Analysis Of The Issue Of Cultural Identity And Assimilation In The Movie Volar: Dreaming Of American Dream
Judith Ortiz Cofer’s “Volar” is the story of a mother and daughter from an immigrant Puerto Rican family, who both dream about escaping their grim reality by being able to fly. Volar means to “fly” in Spanish.
They both aspire to “belong” by taking flight. The twelve-year-old daughter fantasizes about being tall and blonde with the ability to fly like her favorite superhero, the Supergirl from the comic books she so ardently collects. Her mother, meanwhile, dreams about taking a flight home to Puerto Rico to see her family. Both feel trapped in their current state and circumstance as struggling immigrants, living in poverty in a constricted, dismal, and filthy barrio (Spanish speaking neighborhood) and take refuge in their flight of fancy.
In her dream, the daughter, who is the narrator of the story, roams the skies going further than the barrio where she lives. In it, she is not the short, skinny, dark-haired girl with tight curls who lives in a constrained tiny apartment with “incongruous” furniture. She is instead the exact opposite, a tall girl with long legs, steely arms and long, straight, blonde hair – a stereotypical American beauty. Additionally, she can fly, with the vast expanse of the sky affording her the room and the freedom to spread her limbs.
Her fantasy is aspirational; it is a ticket to freedom and a sense of kinship in the country she is trying to adjust to. In her dreams, she is empowered and has control over her own life; she can act on her “obsessions” or interests, unlike in real life. In it, she can annoy the landlord that her parents so fear, look in on her neighbors, teachers, and the boys she likes. She longs to transcend her current existence and fancies freedom in the incarnation of someone who looks more like a “local” and who is confident like one. She wants to assimilate in and identify with the country she lives in. She takes to fantasizing about that which seems unattainable.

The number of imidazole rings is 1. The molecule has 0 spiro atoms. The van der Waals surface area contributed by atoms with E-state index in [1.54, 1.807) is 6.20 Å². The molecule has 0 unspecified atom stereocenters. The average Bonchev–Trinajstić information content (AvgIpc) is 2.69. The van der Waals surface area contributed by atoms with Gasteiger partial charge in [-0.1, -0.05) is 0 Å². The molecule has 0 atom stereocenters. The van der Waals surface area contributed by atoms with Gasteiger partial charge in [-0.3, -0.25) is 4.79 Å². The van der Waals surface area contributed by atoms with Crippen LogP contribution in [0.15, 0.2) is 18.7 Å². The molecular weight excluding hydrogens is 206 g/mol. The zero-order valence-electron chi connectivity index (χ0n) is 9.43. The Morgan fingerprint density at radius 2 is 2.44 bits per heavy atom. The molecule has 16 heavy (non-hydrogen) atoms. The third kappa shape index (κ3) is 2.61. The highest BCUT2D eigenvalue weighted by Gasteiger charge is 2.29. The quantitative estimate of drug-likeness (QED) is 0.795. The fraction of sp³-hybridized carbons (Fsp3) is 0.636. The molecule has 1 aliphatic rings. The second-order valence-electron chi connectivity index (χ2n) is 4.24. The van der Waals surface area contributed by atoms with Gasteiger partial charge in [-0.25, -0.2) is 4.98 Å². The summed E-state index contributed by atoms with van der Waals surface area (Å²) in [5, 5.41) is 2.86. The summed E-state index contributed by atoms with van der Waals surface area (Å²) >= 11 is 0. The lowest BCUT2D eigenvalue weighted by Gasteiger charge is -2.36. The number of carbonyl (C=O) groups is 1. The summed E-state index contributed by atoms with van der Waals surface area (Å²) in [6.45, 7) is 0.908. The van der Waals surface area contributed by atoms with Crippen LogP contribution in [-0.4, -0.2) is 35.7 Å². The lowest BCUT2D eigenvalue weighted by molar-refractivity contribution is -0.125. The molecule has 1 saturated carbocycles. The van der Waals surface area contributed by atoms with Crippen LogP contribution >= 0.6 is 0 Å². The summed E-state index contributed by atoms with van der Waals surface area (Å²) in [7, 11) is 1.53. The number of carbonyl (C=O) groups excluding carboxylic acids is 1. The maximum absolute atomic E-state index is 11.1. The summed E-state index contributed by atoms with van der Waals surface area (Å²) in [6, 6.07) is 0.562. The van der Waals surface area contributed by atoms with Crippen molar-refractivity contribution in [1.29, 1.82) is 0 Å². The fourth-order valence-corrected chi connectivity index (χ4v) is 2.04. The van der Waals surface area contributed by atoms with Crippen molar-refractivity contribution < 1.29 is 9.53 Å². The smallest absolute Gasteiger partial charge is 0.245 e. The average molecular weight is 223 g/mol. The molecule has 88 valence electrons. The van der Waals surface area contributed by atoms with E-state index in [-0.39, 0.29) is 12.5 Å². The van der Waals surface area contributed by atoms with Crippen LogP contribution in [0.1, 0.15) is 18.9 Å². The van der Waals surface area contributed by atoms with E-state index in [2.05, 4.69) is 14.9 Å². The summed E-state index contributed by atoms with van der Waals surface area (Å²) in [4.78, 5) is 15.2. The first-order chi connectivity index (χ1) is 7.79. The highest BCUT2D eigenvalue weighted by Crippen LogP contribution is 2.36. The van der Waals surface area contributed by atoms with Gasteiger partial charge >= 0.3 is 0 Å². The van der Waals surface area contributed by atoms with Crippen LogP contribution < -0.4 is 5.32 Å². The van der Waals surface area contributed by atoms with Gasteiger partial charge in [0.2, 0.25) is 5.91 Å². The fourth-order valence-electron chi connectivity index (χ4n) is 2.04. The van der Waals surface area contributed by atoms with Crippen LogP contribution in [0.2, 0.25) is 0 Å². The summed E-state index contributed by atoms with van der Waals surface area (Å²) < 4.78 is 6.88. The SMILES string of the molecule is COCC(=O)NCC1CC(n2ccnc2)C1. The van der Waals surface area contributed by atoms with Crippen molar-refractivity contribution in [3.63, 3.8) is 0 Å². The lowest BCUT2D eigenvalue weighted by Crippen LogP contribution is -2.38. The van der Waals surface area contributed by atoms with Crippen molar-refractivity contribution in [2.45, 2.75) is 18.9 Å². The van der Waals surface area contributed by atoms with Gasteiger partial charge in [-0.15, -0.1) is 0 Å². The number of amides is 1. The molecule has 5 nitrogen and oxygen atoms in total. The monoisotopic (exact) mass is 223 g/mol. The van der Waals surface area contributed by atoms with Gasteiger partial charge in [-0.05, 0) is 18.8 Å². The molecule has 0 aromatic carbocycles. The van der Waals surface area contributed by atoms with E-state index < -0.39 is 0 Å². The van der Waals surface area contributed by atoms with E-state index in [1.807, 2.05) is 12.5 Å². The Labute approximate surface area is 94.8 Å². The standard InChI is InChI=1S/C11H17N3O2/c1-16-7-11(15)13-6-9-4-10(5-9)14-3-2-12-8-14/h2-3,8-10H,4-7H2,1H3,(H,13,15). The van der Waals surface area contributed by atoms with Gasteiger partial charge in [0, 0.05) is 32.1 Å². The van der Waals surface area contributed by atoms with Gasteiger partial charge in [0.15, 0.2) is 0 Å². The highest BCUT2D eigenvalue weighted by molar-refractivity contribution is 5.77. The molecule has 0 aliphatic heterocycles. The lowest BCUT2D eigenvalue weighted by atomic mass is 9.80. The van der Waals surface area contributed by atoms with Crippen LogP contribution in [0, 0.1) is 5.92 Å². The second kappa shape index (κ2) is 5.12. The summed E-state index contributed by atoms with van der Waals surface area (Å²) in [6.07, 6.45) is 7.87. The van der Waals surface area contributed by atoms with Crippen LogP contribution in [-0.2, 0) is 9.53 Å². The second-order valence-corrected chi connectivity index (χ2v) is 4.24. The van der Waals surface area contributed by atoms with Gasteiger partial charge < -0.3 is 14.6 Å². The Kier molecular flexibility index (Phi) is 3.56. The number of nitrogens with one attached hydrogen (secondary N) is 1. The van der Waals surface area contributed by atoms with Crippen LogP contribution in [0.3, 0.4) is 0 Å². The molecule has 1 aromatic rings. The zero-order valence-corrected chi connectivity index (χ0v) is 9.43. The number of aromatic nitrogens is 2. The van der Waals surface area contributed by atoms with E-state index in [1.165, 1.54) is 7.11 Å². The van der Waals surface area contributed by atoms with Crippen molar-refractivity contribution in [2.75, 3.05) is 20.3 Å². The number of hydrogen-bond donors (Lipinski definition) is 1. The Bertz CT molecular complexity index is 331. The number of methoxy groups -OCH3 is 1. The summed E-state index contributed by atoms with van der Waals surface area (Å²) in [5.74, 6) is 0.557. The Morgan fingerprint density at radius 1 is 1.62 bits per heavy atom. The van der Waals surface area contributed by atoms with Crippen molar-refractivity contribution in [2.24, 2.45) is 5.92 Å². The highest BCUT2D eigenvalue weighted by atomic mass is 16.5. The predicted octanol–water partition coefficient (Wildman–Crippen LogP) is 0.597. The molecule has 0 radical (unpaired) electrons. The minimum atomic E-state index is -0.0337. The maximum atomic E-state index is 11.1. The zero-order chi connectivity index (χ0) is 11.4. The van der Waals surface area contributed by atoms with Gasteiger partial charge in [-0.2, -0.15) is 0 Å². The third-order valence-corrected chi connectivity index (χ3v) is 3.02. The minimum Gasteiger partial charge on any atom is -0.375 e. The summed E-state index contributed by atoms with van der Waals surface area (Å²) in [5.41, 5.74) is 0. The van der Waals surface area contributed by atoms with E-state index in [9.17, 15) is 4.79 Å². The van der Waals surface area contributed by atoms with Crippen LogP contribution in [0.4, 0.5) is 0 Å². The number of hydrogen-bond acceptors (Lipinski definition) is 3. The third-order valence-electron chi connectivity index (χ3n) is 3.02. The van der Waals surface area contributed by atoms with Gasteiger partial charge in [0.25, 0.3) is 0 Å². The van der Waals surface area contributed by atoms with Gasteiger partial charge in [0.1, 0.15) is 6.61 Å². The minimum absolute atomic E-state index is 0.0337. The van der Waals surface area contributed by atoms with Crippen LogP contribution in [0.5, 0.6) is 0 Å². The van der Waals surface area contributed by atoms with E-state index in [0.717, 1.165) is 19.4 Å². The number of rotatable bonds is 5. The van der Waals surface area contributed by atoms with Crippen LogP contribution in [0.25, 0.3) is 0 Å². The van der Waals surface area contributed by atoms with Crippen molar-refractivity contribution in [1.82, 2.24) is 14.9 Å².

The mother’s story unfolds at dawn. The parents of the little girl like to spend a little time on their own before she wakes up; it is their time to themselves before their responsibilities come knocking in the form of their daughter. The daughter gives then that space by staying in her tiny, limited space liberated only by her fantasy of flight. Her mother wishes that she could return to her family in Puerto Rico, clearly a place that is the exact opposite of where she lives with its open beaches and kin. That’s where she is the happiest. The father tries to interest her with local news about the barrio and her life in the US, but she has her sights set clearly on flying to Puerto Rico. As her father gently reminds her of their financial stress, which makes flying back home unaffordable, she sighs deeply and says, “Ay, si yo pudiera volar” (“Oh, if only I could fly”), putting in words her daughter’s fantasy. It is interesting to note that the narrator’s father, a hardworking immigrant who has to toil every day to provide for their meager existence, “It is not possible for me to take the time off…please understand,” is firmly rooted in the reality of their situation.
He is engaged in realizing the storied if somewhat cliched “American dream” through “hard work.” The narrator’s mother bides her time while immersed in her dreams, as symbolized by the clock over her kitchen sink, which has a prayer for patience and grace, written in Spanish. The fact that it was a birthday gift seems to indicate that the passage of time, and even milestones that mark each year, need to endure with fortitude as there appears to be no respite from her confined existence. The mother identifies with preserving her identity by being amid her family in her home in Puerto Rico.
“Volar” uses the symbolism of flight to describe the daughter and mother’s yearning to escape their status as outsiders with a distinct ethnic heritage living in America. The daughter wants to “belong” by assimilating her identity into an “American” one. The mother, on the other hand, sees the reality of their hardship with no reprieve in sight, so she finds happiness in her own identity and culture. The “American dream” is elusive to her, so going back to her homeland to “belong,” is her relief. Their wistful dream of flying is as unrealistic as their hope to unshackle themselves from their dreary existence as ethnically isolated immigrant outsiders in America.
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